Friday, February 18, 2011

a child with issues

In an earlier post I mentioned struggling with bouts of depression and the worst perfectionism you will probably ever encounter in a six-year-old. To give you a better idea of what amazing parents I have (I have no idea how they survived 18 years of me) and to demonstrate the faithfulness of Christ/just how far I've come since birth, I decided to share my story.

For as long as I can remember I had issues. Attachment issues to my mom--I was convinced if I wasn't with her everywhere she went something bad would happen to her. Something really, really bad. Sleeping issues--I've been told that my first couple of years I didn't sleep at all (a sleep clinic told my parents I just required little sleep) and I was too scared to sleep in my own room until about age 10. I'm not exactly sure where this fear stemmed from or how I overcame it, but one day I think I just did. Anxiety issues (which can be tied to attachment and perfectionism issues)--I once woke up in the middle of the night and realized I forgot to check the weather the day before for my 3rd grade science project. I sobbed, wailed, and was up pretty much the rest of the night worrying about it. Another time, I woke up in the middle of the night and realized my mom wasn't in her bed. I sat up crying for a decent amount of time until she came back upstairs--she was doing dishes because she couldn't sleep. One of the worst things, though, was my perfectionism. I would force my parents to check my homework, especially math, about two or three times. If I messed a problem up I would punish myself. Punishments included banging my head against a wall or hitting myself with a hairbrush until I bled. Keep in mind I was in elementary school and entirely unaware of things like self mutilation. To this day I don't know where I picked it up. I believe my experience with self harming gives merit to the fact that self harmers truly find comfort in their injury and that it isn't just a sympathy ploy (as I've heard many times before). My mom was no Tiger Mom by any means. In fact, her motto was "do your best and I will be happy, even if your best is an F." So I'm not entirely sure where my perfectionism issues stemmed from.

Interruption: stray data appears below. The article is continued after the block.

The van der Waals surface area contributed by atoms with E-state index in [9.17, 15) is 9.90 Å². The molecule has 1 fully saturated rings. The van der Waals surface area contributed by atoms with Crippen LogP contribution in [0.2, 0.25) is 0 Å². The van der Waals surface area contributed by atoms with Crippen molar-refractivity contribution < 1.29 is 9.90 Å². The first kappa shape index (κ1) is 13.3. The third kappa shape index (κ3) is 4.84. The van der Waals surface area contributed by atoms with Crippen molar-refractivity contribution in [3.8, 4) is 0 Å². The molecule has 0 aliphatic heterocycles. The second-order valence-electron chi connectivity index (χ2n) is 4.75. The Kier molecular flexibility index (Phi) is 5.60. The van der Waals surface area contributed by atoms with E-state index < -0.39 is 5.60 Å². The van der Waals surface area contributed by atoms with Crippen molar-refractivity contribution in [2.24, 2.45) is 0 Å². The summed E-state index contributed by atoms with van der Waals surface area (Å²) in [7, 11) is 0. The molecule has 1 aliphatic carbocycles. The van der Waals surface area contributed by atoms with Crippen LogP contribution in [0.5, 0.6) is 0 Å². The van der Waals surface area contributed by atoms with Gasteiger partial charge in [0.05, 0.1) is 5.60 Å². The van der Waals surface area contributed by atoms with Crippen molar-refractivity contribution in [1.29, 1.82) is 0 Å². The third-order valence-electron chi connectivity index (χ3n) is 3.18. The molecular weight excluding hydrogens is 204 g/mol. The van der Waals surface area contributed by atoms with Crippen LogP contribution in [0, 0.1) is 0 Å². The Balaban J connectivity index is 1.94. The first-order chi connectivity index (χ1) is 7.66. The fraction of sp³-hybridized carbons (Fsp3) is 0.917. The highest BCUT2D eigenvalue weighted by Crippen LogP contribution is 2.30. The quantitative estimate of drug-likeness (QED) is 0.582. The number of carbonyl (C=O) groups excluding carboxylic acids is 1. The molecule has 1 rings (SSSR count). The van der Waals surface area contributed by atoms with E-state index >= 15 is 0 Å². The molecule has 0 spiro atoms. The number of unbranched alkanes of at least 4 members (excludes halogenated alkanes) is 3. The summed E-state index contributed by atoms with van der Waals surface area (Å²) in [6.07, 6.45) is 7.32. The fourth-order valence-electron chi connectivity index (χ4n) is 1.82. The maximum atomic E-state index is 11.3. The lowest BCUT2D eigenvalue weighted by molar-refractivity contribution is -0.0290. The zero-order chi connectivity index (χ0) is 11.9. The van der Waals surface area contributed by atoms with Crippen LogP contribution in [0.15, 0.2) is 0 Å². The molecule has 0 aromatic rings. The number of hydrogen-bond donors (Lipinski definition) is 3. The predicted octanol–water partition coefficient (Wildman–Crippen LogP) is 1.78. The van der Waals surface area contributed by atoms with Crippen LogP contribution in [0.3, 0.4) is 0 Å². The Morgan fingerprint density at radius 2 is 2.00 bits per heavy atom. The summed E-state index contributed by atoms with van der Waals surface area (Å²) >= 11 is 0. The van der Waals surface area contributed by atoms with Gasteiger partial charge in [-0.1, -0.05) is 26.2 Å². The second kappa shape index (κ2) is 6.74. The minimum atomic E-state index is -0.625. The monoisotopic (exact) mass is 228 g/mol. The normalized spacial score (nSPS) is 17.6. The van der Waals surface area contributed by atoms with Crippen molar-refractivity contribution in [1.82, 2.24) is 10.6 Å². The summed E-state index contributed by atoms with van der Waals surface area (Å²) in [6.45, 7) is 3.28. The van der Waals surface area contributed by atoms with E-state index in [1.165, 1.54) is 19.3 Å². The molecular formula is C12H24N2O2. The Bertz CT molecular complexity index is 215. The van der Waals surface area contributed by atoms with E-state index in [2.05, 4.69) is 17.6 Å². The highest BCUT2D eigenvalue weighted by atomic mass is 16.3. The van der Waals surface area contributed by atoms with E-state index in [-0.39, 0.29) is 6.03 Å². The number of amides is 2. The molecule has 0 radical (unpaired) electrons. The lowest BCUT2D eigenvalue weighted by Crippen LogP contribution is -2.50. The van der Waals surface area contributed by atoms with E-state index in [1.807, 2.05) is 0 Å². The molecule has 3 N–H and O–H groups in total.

As a result of my struggles, I met with a counselor at least once a month. I did art therapy and actually enjoyed it, but as I got older I realized I never actually discussed any of my issues with the therapist. Once I hit middle school and my hormones were going insane I developed some severe depression issues. This time on my own accord I sought out the therapist. I actively searched for the help and shared some of my problems. And that definitely helped me.

When I was in 9th grade I would have been devastated to get a B (and I was when I got my first B ever- gasp). How far I've come since then. Grades are still a struggle with me because often times I feel like my grades don't reflect my knowledge on a subject. I am still a notoriously poor test taker and I think this stems from some of my ever persistent anxiety issues. But I'm coping with things better. I have an encouraging husband who has learned that when I'm upset about a test grade there are no words to make it better. He knows to just hold me and let me cry and be frustrated with my inability to convey my knowledge to professors. And at the end of the day, once the crying is out of my system, I move on. I don't dwell like I used to. I don't beat the tar out of myself. I am able to step back and realize that a C on one test is not going to destroy my future. It is not a reflection of who I am as a person.

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